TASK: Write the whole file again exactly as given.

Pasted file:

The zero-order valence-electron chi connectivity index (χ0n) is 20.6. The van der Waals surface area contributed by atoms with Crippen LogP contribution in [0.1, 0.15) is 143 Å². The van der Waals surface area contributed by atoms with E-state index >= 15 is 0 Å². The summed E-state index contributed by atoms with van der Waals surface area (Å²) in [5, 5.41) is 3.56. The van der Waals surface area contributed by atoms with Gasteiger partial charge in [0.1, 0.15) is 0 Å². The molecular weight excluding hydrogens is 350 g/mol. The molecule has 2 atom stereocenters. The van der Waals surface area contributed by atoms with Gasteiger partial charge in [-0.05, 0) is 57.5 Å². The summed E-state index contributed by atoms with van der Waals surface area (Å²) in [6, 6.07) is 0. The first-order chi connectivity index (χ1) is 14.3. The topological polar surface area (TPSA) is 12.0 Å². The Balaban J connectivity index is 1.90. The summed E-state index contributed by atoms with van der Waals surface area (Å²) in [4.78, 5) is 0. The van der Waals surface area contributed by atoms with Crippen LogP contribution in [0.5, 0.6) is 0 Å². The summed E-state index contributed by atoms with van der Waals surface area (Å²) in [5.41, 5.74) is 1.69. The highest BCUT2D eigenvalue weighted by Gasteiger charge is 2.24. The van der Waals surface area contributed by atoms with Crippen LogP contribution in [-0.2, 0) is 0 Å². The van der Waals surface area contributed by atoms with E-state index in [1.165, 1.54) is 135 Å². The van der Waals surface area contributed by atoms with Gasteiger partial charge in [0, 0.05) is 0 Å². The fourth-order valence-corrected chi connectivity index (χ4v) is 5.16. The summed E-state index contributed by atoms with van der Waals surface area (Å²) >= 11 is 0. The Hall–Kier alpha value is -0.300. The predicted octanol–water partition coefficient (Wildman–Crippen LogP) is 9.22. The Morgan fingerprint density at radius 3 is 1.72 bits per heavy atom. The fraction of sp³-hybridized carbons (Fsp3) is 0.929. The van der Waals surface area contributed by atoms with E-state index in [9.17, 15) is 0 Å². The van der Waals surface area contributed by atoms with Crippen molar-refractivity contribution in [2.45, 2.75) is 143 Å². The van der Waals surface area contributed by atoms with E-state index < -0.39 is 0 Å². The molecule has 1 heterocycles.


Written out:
The zero-order valence-electron chi connectivity index (χ0n) is 20.6. The van der Waals surface area contributed by atoms with Crippen LogP contribution in [0.1, 0.15) is 143 Å². The van der Waals surface area contributed by atoms with E-state index >= 15 is 0 Å². The summed E-state index contributed by atoms with van der Waals surface area (Å²) in [5, 5.41) is 3.56. The van der Waals surface area contributed by atoms with Gasteiger partial charge in [0.1, 0.15) is 0 Å². The molecular weight excluding hydrogens is 350 g/mol. The molecule has 2 atom stereocenters. The van der Waals surface area contributed by atoms with Gasteiger partial charge in [-0.05, 0) is 57.5 Å². The summed E-state index contributed by atoms with van der Waals surface area (Å²) in [6, 6.07) is 0. The first-order chi connectivity index (χ1) is 14.3. The topological polar surface area (TPSA) is 12.0 Å². The Balaban J connectivity index is 1.90. The summed E-state index contributed by atoms with van der Waals surface area (Å²) in [4.78, 5) is 0. The van der Waals surface area contributed by atoms with Crippen LogP contribution in [0.5, 0.6) is 0 Å². The summed E-state index contributed by atoms with van der Waals surface area (Å²) in [5.41, 5.74) is 1.69. The highest BCUT2D eigenvalue weighted by Gasteiger charge is 2.24. The van der Waals surface area contributed by atoms with Crippen LogP contribution in [-0.2, 0) is 0 Å². The van der Waals surface area contributed by atoms with E-state index in [1.165, 1.54) is 135 Å². The van der Waals surface area contributed by atoms with Gasteiger partial charge in [0, 0.05) is 0 Å². The fourth-order valence-corrected chi connectivity index (χ4v) is 5.16. The summed E-state index contributed by atoms with van der Waals surface area (Å²) >= 11 is 0. The Hall–Kier alpha value is -0.300. The predicted octanol–water partition coefficient (Wildman–Crippen LogP) is 9.22. The Morgan fingerprint density at radius 3 is 1.72 bits per heavy atom. The fraction of sp³-hybridized carbons (Fsp3) is 0.929. The van der Waals surface area contributed by atoms with E-state index in [9.17, 15) is 0 Å². The van der Waals surface area contributed by atoms with Crippen molar-refractivity contribution in [2.45, 2.75) is 143 Å². The van der Waals surface area contributed by atoms with E-state index < -0.39 is 0 Å². The molecule has 1 heterocycles.